Ok, so let’s get started.
What is garbage collection?
The essential point of garbage collection is the ability to manage memory usage by a specific program. Languages such as C are generally able to hook into program’s memory management and allocate and free object within the context of the program. ECMAScript, on the other hand, lacks that particular interface to access memory management (yes, that means no API). Which basically means all memory management rights™ in a program get passed over to V8.
Since we don’t have access to infinite amount of memory, garbage collector’s job is to go through objects that are allocated in memory and determine whether they are dead or alive. Those that are alive get to stay in memory, those that are dead get removed, and memory gets allocated back to the heap.
What’s a heap though? A heap is an unstructured region, where the objects get allocated memory. This kind of allocation is dynamic, since the size / lifetime / quantity of objects is unknown, so it needs to be allocated and deallocated at runtime.
So if we look at the concurrency model, heap works directly with the call stack, as the objects showing up in the stack require memory allocation. It would look something like this:
Dead or alive?
The basic check for when an object is dead or alive, is whether or not the client, or the program that executes the code, can reach it. The most reachable object you can think of, is probably an object defined in root scope.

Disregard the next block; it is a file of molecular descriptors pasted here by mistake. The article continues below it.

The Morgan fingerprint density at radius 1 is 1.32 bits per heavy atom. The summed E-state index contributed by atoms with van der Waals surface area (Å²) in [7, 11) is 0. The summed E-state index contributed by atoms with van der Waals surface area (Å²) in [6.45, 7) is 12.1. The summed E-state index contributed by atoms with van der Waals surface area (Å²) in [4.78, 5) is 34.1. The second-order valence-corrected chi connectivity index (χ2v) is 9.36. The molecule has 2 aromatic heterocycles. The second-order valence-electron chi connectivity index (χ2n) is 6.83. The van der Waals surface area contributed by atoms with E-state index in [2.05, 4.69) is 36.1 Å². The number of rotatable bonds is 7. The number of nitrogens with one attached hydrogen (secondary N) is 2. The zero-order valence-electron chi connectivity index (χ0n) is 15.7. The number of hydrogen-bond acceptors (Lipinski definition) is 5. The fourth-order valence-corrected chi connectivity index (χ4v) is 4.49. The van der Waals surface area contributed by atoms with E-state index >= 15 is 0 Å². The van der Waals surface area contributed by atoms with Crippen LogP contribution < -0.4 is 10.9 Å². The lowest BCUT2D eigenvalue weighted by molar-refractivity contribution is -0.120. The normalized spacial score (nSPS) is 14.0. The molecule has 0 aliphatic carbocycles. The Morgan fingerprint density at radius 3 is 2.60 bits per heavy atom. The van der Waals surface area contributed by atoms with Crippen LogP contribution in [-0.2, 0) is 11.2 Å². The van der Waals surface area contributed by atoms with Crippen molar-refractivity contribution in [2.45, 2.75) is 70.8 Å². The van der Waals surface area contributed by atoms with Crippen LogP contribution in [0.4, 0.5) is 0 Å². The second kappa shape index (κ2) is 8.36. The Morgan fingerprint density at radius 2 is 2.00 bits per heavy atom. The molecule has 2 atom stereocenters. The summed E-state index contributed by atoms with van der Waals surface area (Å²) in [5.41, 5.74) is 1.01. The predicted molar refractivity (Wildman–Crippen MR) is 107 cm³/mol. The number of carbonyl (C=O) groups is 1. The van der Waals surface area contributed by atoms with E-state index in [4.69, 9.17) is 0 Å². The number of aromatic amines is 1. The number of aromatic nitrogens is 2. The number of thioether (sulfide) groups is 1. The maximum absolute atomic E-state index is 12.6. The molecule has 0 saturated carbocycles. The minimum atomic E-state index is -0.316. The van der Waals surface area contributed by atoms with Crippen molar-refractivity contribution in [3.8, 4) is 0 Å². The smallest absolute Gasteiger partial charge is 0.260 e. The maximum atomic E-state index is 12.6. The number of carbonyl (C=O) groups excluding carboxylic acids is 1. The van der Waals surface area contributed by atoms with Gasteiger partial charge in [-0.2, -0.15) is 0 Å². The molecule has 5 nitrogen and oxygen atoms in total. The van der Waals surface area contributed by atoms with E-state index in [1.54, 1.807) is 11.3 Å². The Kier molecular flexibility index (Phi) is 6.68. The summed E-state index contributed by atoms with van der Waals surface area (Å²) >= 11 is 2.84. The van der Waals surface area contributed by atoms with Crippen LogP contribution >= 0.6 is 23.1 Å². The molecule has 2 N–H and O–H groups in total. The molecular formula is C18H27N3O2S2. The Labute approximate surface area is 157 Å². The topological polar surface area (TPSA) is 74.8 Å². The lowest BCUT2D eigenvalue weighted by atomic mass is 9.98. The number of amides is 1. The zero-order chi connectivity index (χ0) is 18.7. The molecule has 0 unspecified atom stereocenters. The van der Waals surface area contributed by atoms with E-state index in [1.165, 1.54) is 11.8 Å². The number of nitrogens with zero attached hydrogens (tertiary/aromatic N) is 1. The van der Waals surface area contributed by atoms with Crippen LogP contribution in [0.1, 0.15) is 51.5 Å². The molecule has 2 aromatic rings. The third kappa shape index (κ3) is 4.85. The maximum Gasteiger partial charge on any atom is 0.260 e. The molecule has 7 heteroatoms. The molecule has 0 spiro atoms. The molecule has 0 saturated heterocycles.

Some C++ bindings (or web APIs on the client) are also part of the root, so you can access things like
Reachability could also be thought of as whether or not another object or root can get a hold of it, if it can, the memory required by that object gets kept.
So how do we get to garbage collection even? (tell me! tell me!)
For purposes of garbage collection, V8 divides the heap into two parts: yung space and old space. When you perform an operations that requires V8 to allocate memory, V8 allocates space in the first portion. As you keep adding things to the heap, you eventually run out memory, so V8 will have to run a collection to clean up. Newly created objects are allocated super quickly and get scavenged (a shorter and quicker collection) on regular bases to remove already dead objects. Once the objects ‘survive’ a few(two to be exact) scavenges, they get promoted to old space, which gets garbage collected in a separate cycle when full.
Older objects are the ones that survived more than one garbage sweep, meaning they keep being referenced by other objects and still need that memory allocation. They normally don’t reference younger objects, but do reference older ones. The lack of intergenerational intermingling makes for a cleaner sweep with each collection.
- memory management; i like reading through the glossary section, cause you discover a bunch of neat stuff.
- this is a really good and v detailed repo on v8’s perf.
- you can look into v8 repo’s wiki for more internal information and how to work with v8 to debug your projects.
- on frame rates from firefox dev tools
- another good guide on V8 && garbage collection
This guide is crossposted from lrlna’s sketchin guide on githubz ✨ 🐱.